My two best friends had a conversation with each other about which of us would be what Avenger and they both decided in my absence that I'd be Dr. Bruce Banner. Of course there's the science thing, but really it's because I have the tendency to turn into a giant green rage monster (figuratively speaking) and even though I really try as hard as I can not to, I don't always have a handle on it. They didn't put it that way or even think about it in quite that way, but the correlation is not inaccurate.

Getting your spiritual act together is all about awareness and that's one of the biggest lessons I had to learn as I became a priestess. But it's not the kind of lesson you can learn just the once and get on with your new, enlightened life. It's work to keep developing the skill of self-awareness and applying the knowledge you've gained from it. One of the blessings of Apollo is that of clear sight: the ability to see things as they actually are without your preconceived ideas and emotions clouding everything. The emotions and ideas are still there, you can just see them for what they are and how, exactly, they obscure what's actually going on.

I made the mistake of letting my frustration get in the way of working toward better health. I hulked out without realizing what I was doing until after it was over and good, calm, logical, mild-mannered Bruce came back, feeling a little ashamed at letting the other guy get the better of him. It wasn't like I leveled a city block or literally smashed anything; I just got a little frustrated and let it get in the way of seeing what was really going on. All you can do at that point, even if you have leveled a city block or something, is take a deep, cleansing breath, try to figure out what happened, learn from it, and move on. So that's what I've decided to do: learn and move on, do better next time. I hope for the blessings of Apollo, not only for good health, but also so that I can see clearly what I can do to get there. 

At this point, I've got things more or less under control and it was my reasoned self that was able to do that rather than my emotional, reactive self. Reactivity is hardly ever helpful or useful and I have something to say about that in regards to how one responds to something that's offensive to one's religious beliefs, but perhaps for another post, eh?

Friday, September 14, 2012

Next on, "As the Seasons Turn..."

Last Sunday was one of those lovely September days and I spent part of it planting some recently-acquired berry bushes out by the back fence. I'm tickled pink that I can plant things in the ground in a space that's my own. I have plans of acquiring my Mamaw's irises and some irises and day-lilies from my BFF. One of these days, I'll get some native cane to plant by the road, but Sunday was for berry bushes and weeding the front garden. I've added some mums and cleared out around the existing mums that came with the house. I'm also inordinately thrilled that I have roses and my zinnia have just exploded after having planted them in the middle of a drought. I wasn't sure they were going to survive and now they're busting out in gorgeous oranges and yellows and white. I'd love to get some hyacinth, too, and maybe some tulips. I have some catnip in pots and some marigolds that, much to my surprise, survived the move.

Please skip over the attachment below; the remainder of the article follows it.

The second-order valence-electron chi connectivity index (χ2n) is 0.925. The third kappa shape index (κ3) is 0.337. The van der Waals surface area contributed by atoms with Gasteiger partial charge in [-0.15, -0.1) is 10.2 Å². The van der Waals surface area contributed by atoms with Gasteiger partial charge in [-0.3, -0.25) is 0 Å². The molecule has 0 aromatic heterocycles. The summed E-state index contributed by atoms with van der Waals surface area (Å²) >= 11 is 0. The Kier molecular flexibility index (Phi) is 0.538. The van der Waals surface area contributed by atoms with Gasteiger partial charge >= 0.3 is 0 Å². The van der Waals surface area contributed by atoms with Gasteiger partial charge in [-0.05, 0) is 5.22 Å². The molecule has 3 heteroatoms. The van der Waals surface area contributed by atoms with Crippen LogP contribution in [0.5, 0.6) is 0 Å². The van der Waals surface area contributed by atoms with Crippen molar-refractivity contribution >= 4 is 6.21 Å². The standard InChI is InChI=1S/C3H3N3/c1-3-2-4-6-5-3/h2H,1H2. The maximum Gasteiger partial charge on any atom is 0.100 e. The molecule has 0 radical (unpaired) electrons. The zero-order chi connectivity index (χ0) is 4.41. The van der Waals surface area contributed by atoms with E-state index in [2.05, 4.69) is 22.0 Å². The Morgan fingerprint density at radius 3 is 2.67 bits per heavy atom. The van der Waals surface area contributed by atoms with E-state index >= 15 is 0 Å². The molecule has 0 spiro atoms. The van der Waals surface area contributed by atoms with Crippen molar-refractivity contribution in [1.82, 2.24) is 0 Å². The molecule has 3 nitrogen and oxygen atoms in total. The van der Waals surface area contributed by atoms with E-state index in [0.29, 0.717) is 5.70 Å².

There will definitely be an herb/vegetable garden out back and I've already got a rosemary bush just starting out. Next year, there will be basil, parsley, and thyme if I'm feeling adventurous. I've not had great luck with thyme, but I'm willing to keep trying until I find the right spot for it. There will also be tomatoes and probably odd little squashes or melons volunteering from the compost pile. I've got plenty of pots for mints and might also plant some in places John can't reach with the mower so that it'll crowd out the grass.

DSC01814

Here are some mums that came with the house, but were so covered up by the holly bush, the juniper, weeds, and the ground cover plant to the right (phlox, I think) that it only put up a few feeble leaves. Now it looks like it's going to bloom!

I can't not plant things in the ground. This is probably as much a part of my religion as prayer or belief in the Theoi. I find that when I spend time outside in the sun watching, listening, and working in nature that my stress levels go so far down as to approach nil. It's this that led me both to a career in Biology and to Paganism. I'm happiest in the garden or running around in the woods or chasing butterflies on the side of a mountain.

My dear Hellenic friend, Sean, discusses the intersection between Hellenic Polytheism and both the natural cycles of his Floridian climate and the festivals of the Great American Polis on his blog. And he's got the right idea, if you ask me. Imposing an Athenian festival schedule on a Tennessean climate is artificial and doesn't work. The gods are a part of nature and in order to really get the full experience of them, it's important to understand what's going on outside your window.